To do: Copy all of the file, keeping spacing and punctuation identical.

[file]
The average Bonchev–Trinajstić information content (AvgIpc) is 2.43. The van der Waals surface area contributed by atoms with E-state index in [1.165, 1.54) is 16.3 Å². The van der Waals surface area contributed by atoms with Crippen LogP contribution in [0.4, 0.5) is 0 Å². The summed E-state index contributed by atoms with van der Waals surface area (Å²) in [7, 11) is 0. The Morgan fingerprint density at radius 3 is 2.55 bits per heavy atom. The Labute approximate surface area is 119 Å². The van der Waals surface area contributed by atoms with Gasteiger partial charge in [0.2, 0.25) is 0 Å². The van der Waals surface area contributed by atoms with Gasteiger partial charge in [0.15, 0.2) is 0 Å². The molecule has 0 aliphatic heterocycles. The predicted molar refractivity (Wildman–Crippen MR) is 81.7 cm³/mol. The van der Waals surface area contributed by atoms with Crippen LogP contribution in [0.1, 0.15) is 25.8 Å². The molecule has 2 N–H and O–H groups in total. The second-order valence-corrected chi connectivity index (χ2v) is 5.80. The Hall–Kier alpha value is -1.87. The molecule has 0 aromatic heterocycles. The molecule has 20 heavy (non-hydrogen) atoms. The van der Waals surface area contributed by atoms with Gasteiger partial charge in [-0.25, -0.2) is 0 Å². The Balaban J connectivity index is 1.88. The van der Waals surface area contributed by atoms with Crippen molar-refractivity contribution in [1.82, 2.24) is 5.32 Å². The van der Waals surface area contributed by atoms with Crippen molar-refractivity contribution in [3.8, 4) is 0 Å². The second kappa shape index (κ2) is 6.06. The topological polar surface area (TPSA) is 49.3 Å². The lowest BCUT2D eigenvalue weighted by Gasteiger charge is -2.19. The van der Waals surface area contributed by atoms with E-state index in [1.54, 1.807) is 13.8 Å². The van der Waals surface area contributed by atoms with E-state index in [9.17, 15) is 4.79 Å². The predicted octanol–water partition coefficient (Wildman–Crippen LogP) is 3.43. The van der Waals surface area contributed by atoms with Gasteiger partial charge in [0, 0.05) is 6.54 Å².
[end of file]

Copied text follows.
The average Bonchev–Trinajstić information content (AvgIpc) is 2.43. The van der Waals surface area contributed by atoms with E-state index in [1.165, 1.54) is 16.3 Å². The van der Waals surface area contributed by atoms with Crippen LogP contribution in [0.4, 0.5) is 0 Å². The summed E-state index contributed by atoms with van der Waals surface area (Å²) in [7, 11) is 0. The Morgan fingerprint density at radius 3 is 2.55 bits per heavy atom. The Labute approximate surface area is 119 Å². The van der Waals surface area contributed by atoms with Gasteiger partial charge in [0.2, 0.25) is 0 Å². The van der Waals surface area contributed by atoms with Gasteiger partial charge in [0.15, 0.2) is 0 Å². The molecule has 0 aliphatic heterocycles. The predicted molar refractivity (Wildman–Crippen MR) is 81.7 cm³/mol. The van der Waals surface area contributed by atoms with Crippen LogP contribution in [0.1, 0.15) is 25.8 Å². The molecule has 2 N–H and O–H groups in total. The second-order valence-corrected chi connectivity index (χ2v) is 5.80. The Hall–Kier alpha value is -1.87. The molecule has 0 aromatic heterocycles. The molecule has 20 heavy (non-hydrogen) atoms. The van der Waals surface area contributed by atoms with Gasteiger partial charge in [-0.25, -0.2) is 0 Å². The Balaban J connectivity index is 1.88. The van der Waals surface area contributed by atoms with Crippen molar-refractivity contribution in [1.82, 2.24) is 5.32 Å². The van der Waals surface area contributed by atoms with Crippen molar-refractivity contribution in [3.8, 4) is 0 Å². The second kappa shape index (κ2) is 6.06. The topological polar surface area (TPSA) is 49.3 Å². The lowest BCUT2D eigenvalue weighted by Gasteiger charge is -2.19. The van der Waals surface area contributed by atoms with E-state index in [1.54, 1.807) is 13.8 Å². The van der Waals surface area contributed by atoms with E-state index in [9.17, 15) is 4.79 Å². The predicted octanol–water partition coefficient (Wildman–Crippen LogP) is 3.43. The van der Waals surface area contributed by atoms with Gasteiger partial charge in [0, 0.05) is 6.54 Å².